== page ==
Kathleen Hohweiler was accepted as the first REH T32 Trainee starting in fall of 2023. Kathleen recieved her M.S. in Biological Systems Engineering from Virginia Tech and is currenlty a PhD student in the Biological Systems Engineering Department. In collaboration with the Virginia Household Water Quality Program, Virginia Cooperative Extension, and the U.S. Geological Survey the goal of Kathleen's research project focuses on assessing and quantifying the occurrence of per- and polyfluoroalkyl substances (PFAS) in private drinking water supplies (i.e. wells and springs) in Southwest Virginia.

Kathleen is looking forward to using her time in the REH T32 program to expand her work to include a health component that assess the impact of PFAS compounds on private well users in Virginia. PFAS compounds are of increasing concern to those in both the environmental and public health spheres as a result of their association with a variety of negative human-health consequences including bioaccumulation in tissue, human developmental, metabolic, and immune disorders as well as certain types of cancers. Drinking water, sourced from both private and public systems, is considered to be a major contributor to the human digestion of PFAS compounds. Overall, 22% of Virginia’s rural residents, nearly 1.6 million people, solely rely on private drinking water wells as their primary source of drinking water. Private drinking water systems do not fall under US EPA’s jurisdiction, meaning that a drinking water well’s construction, testing, and maintenance are the full responsibility of the homeowner.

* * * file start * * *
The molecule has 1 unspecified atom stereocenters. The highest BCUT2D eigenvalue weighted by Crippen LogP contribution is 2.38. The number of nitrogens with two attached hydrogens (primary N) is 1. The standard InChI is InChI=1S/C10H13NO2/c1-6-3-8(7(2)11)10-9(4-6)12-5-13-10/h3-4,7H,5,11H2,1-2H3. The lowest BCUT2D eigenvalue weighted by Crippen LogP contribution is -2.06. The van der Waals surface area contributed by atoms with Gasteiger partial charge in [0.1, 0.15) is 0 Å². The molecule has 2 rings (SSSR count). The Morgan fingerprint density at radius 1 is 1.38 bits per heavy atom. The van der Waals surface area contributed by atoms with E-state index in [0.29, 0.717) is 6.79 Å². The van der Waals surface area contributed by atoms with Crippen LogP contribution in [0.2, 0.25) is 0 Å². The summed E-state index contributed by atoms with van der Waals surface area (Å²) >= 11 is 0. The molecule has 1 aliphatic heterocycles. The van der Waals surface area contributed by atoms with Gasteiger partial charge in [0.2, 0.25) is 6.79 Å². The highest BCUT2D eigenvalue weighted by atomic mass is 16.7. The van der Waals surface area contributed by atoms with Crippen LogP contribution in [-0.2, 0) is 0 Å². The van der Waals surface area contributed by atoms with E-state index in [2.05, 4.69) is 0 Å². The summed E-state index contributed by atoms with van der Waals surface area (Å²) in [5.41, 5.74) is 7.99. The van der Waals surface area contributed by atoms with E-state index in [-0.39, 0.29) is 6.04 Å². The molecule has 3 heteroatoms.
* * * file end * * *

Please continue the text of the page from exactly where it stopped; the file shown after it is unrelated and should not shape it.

Advised by Dr. Leigh-Anne Krometis